That evening I listened to an enthralling talk by Tim Hannigan based on his latest book, A Brief History of Indonesia. Readers may remember that I attended his travel writing workshop last year and bought a copy of his book about Raffles and the British Invasion of Java, which I later reviewed on this blog earlier in the year. This latest book looked just as entertaining and I managed to by a pre-publication copy which Tim signed for me as it is not due out until September. I have to confess that I have more than a passing interest in that country as my daughter is there at the moment with her boyfriend.

Later on in the evening the festival organisers held their traditional literary quiz. I was able to reacquaint myself with the very charming team I participated with last year. However, this time I was part of another group. We did not do too badly but there so many more knowledgeable other teams taking part that we failed to gain any prizes.

The night ended with a party in the Acorn bar with live music performed by an energetic local band known as Gwenellin. It was a perfect ending to a fine festival.

Keith Jahans
Peatmore Press.

Travels in Norway – airport lost and found

March 31, 2015

Those of you who followed my travels in Norway may remember that it ended with me arriving back in England and accidently leaving my iPad mini behind in the pocket of the aircraft seat in front of mine. There then followed a bizarre chain of events which may be of interest as there are lessons to be learnt.

I landed in the early hours of the morning so I was not able to contact Gatwick airport lost property until the next morning. When I did I was informed that they did not deal with the airline with which I flew and I would have to contact the airline (Germania) directly. This I duly did and was asked to contact the lost and found office at the airport on location. I contacted the Lost and found office at Gatwick again and was again given the same story. Then I contacted a website registered my loss and paid them £37 as their website indicated my payment would be returned after six months if my iPad mini was not found. After six months it was still not found so I emailed them for my refund and received no reply.

Two weeks ago I received a phone call from a man who told me he had my iPad mini and would post it to me if I gave him my address. I asked him where he got it and he said he bought it at auction. When he was using it, it locked and a message came up saying to contact me and giving my phone number. This was because I had activated the Apple “find my device facility” on icloud. I was not happy to give my address to a stranger over the phone particularly in such circumstances. So I told him that I had lost the iPad at Gatwick Airport and would contact them so that they could give him and address where he could send it from which I could retrieve it.

I then phoned Gatwick Airport Lost Property, told them my ipad mini had been found and could they arrange for it to be collected. I was informed again that as the item went missing on a Germania flight they could have nothing to do with it. When asked why I was told it was not in their contract. I asked who their contract was with and was told that it was with Gatwick Customer Services. I asked if they could arrange for the finder to send them the iPad mini and was again told it was not in their contract and in any case they could not accept electronic items sent through the post. I asked for the phone number for Gatwick Customer Services and was told they had none but there was an email address. I fired off an email to them and then went to have a cup of tea to calm myself down.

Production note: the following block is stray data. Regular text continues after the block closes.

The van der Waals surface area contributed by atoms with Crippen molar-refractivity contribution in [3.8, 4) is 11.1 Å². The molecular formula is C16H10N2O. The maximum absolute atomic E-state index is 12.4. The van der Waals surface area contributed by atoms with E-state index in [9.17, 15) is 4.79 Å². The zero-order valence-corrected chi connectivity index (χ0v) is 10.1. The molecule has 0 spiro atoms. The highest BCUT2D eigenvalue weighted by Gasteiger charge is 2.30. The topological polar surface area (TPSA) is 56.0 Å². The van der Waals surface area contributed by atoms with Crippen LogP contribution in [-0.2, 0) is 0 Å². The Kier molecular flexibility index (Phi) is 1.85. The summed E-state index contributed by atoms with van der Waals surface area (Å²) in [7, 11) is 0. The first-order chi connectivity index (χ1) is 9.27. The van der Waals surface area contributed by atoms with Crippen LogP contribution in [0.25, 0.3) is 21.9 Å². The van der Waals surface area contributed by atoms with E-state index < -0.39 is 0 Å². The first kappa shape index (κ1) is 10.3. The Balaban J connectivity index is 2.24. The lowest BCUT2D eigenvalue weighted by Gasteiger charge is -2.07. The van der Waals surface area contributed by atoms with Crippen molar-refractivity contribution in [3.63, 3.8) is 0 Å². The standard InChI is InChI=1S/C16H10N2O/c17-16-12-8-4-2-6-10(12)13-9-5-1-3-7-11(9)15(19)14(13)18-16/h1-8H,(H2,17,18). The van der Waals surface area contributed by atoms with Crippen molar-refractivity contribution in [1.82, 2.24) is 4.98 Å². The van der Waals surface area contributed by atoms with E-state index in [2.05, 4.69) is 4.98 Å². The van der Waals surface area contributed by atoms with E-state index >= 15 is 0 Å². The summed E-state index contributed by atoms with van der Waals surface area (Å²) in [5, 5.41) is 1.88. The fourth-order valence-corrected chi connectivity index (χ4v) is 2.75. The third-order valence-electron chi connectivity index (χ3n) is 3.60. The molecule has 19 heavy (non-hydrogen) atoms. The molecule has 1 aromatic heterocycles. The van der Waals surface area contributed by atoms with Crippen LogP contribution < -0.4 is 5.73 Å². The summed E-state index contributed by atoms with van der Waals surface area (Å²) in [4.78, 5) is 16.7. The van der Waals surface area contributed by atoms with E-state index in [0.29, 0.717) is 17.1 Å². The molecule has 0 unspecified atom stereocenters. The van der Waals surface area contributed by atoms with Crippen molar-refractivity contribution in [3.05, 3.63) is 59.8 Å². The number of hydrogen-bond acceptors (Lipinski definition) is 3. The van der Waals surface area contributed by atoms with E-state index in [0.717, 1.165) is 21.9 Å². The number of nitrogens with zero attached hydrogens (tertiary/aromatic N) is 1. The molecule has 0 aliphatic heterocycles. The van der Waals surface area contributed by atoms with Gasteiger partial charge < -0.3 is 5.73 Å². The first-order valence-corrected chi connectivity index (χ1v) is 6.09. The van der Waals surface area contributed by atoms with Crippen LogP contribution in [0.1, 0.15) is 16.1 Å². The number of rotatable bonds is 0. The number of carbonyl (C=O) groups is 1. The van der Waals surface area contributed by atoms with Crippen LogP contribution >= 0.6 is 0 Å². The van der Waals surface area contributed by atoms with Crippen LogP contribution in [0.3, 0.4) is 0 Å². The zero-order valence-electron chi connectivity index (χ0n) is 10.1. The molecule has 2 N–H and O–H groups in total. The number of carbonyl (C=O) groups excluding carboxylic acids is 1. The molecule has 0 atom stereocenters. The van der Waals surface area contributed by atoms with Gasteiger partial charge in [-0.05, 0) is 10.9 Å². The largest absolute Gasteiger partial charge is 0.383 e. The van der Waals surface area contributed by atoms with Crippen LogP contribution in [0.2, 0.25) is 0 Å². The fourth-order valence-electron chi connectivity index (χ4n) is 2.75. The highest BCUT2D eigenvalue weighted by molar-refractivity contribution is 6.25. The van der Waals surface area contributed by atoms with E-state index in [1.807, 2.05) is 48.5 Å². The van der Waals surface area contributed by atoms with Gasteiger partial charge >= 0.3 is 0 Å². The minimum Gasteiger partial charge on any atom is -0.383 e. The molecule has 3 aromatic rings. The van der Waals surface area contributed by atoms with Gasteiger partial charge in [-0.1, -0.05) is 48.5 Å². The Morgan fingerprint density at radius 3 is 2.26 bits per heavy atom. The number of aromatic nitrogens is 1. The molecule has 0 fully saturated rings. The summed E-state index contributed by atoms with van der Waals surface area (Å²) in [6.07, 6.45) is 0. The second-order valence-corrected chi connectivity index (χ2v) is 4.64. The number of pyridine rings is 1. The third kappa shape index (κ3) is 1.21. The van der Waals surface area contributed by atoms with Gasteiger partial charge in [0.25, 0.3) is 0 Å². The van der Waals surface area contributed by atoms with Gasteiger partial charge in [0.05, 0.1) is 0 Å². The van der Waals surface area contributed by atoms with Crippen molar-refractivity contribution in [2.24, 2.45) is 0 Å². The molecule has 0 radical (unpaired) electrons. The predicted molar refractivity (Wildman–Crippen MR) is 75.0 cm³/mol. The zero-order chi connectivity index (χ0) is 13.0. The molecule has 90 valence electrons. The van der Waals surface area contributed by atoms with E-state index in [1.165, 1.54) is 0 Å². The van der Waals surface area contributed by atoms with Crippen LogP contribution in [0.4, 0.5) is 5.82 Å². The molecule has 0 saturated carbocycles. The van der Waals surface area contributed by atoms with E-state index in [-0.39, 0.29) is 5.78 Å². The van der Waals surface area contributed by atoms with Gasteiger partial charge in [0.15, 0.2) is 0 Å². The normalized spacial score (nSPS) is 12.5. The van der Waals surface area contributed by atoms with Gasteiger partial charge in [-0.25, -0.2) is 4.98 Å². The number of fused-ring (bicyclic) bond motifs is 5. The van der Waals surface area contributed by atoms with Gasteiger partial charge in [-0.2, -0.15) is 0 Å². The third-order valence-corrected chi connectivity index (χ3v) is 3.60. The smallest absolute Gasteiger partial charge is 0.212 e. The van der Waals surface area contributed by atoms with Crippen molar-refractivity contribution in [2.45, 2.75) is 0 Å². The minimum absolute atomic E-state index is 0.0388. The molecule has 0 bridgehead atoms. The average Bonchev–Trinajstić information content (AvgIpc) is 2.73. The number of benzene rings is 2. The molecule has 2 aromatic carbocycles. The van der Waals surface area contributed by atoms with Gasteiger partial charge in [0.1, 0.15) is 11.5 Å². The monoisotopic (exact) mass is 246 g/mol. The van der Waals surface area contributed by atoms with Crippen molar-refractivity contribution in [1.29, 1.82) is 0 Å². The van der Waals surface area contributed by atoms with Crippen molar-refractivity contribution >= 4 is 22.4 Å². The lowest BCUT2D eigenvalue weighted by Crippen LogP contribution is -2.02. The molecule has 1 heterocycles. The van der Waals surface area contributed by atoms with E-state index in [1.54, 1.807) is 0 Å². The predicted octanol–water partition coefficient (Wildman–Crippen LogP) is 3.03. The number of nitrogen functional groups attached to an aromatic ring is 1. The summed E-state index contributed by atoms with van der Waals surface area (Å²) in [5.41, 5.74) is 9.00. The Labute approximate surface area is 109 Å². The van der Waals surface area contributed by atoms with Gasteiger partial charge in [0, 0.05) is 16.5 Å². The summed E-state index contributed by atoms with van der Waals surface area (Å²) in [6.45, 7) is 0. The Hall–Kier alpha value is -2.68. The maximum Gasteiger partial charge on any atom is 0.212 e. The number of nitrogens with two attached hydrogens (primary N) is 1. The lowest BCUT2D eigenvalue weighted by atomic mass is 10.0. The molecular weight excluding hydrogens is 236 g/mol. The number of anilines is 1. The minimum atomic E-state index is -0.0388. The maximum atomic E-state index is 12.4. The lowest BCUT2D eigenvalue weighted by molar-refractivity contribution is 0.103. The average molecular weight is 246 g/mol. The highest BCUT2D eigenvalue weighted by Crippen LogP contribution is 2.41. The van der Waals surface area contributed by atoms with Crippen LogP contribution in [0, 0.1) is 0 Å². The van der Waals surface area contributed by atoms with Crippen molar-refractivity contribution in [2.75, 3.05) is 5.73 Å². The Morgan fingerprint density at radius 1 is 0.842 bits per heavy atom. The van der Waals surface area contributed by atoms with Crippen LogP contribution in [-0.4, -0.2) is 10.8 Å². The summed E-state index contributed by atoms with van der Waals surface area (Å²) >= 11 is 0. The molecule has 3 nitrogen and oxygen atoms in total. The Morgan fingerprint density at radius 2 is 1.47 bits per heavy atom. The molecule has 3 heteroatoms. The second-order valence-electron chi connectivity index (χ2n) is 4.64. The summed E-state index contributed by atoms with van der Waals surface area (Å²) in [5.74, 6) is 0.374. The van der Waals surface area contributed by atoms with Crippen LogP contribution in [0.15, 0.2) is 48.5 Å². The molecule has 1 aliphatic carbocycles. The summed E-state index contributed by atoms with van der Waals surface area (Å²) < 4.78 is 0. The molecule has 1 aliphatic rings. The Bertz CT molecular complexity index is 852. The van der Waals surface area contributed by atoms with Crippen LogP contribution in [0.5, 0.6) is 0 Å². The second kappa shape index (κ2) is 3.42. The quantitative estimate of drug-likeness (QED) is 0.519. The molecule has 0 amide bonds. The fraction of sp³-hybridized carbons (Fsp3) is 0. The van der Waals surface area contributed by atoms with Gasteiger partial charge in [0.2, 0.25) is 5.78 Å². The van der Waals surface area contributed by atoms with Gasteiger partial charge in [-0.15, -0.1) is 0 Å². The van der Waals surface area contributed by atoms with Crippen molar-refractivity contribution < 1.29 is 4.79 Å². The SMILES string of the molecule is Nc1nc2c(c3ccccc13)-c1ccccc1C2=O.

Less than 5 minutes later I had a phone call from a nice man at Gatwick Customer Services who said that he had never heard of this happening before. I gave him the phone number of the man who had my iPad mini and asked him to contact him so they could retrieve the iPad mini for me. This he did and then got back to me saying that the finder would rather send it directly to me. I phoned the finder and was satisfied that he was honest and genuine. He said he had paid £150 for it to the auction house in Bristol and as I felt sorry for him I agreed to pay him £100 by bank transfer. He did not however have the case and keyboard that had been lost with it. Then low and behold a few minutes later the man from Gatwick Customer Services contacted me again and said that he would pay the finder his £150 and also agreed to pay me the value of the missing case and keypad. When I told him the name of the Auction House, the finder gave me, he confirmed it was one the Airport lost property office used to dispose of their unclaimed lost items.

I have not given the names of any of the persons I had in contact with. The people at Gatwick Airport Lost Property have behaved according to their operating procedures which I believe are too rigid and need to be altered. Their contract should be renegotiated. Both the finder and the nice man at Customer Services have behaved exemplary. Apple should be congratulated for their find my device facility on icloud. One wonders about the fate of the many items which pass through Gatwick Lost Property that do not have such a facility. I trawled the internet seeking information about and discovered they are operating a scam. My lost item is still listed on their site to this day
see ( The man at Gatwick Airport Customer services knew about this site but there is nothing he can do about it.

In the intervening months I bought myself another iPad mini. My lost iPad mini arrived at my house Saturday undamaged and in good condition. I have since given it to my daughter who is about to embark on her own travels. She is over the moon.

Keith Jahans
Editor, Peatmore Press

2014 in review

December 30, 2014

The stats helper monkeys prepared a 2014 annual report for this blog.

Here’s an excerpt:

A San Francisco cable car holds 60 people. This blog was viewed about 840 times in 2014. If it were a cable car, it would take about 14 trips to carry that many people.

Click here to see the complete report.